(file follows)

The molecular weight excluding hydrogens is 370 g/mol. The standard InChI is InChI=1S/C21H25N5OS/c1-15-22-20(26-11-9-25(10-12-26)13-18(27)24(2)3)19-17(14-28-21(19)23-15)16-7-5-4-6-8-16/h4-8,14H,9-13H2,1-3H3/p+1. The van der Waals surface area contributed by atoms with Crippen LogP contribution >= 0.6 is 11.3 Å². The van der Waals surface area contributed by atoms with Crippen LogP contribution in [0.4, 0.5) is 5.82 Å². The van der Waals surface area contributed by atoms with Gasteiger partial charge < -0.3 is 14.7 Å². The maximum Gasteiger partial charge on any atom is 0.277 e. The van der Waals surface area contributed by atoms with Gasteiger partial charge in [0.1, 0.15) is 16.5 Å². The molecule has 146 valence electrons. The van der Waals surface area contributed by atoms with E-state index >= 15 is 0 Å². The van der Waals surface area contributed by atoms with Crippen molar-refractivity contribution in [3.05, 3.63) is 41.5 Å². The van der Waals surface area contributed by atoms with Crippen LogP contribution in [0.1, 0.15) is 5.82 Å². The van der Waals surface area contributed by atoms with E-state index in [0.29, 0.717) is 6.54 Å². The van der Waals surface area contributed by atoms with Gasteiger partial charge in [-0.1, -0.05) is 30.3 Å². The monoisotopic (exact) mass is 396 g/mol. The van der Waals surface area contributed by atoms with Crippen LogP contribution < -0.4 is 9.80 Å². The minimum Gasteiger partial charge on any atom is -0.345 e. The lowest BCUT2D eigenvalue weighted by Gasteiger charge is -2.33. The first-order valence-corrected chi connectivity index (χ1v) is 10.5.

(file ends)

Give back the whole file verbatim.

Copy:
The molecular weight excluding hydrogens is 370 g/mol. The standard InChI is InChI=1S/C21H25N5OS/c1-15-22-20(26-11-9-25(10-12-26)13-18(27)24(2)3)19-17(14-28-21(19)23-15)16-7-5-4-6-8-16/h4-8,14H,9-13H2,1-3H3/p+1. The van der Waals surface area contributed by atoms with Crippen LogP contribution >= 0.6 is 11.3 Å². The van der Waals surface area contributed by atoms with Crippen LogP contribution in [0.4, 0.5) is 5.82 Å². The van der Waals surface area contributed by atoms with Gasteiger partial charge < -0.3 is 14.7 Å². The maximum Gasteiger partial charge on any atom is 0.277 e. The van der Waals surface area contributed by atoms with Gasteiger partial charge in [0.1, 0.15) is 16.5 Å². The molecule has 146 valence electrons. The van der Waals surface area contributed by atoms with E-state index >= 15 is 0 Å². The van der Waals surface area contributed by atoms with Crippen molar-refractivity contribution in [3.05, 3.63) is 41.5 Å². The van der Waals surface area contributed by atoms with Crippen LogP contribution in [0.1, 0.15) is 5.82 Å². The van der Waals surface area contributed by atoms with E-state index in [0.29, 0.717) is 6.54 Å². The van der Waals surface area contributed by atoms with Gasteiger partial charge in [-0.1, -0.05) is 30.3 Å². The monoisotopic (exact) mass is 396 g/mol. The van der Waals surface area contributed by atoms with Crippen LogP contribution < -0.4 is 9.80 Å². The minimum Gasteiger partial charge on any atom is -0.345 e. The lowest BCUT2D eigenvalue weighted by Gasteiger charge is -2.33. The first-order valence-corrected chi connectivity index (χ1v) is 10.5.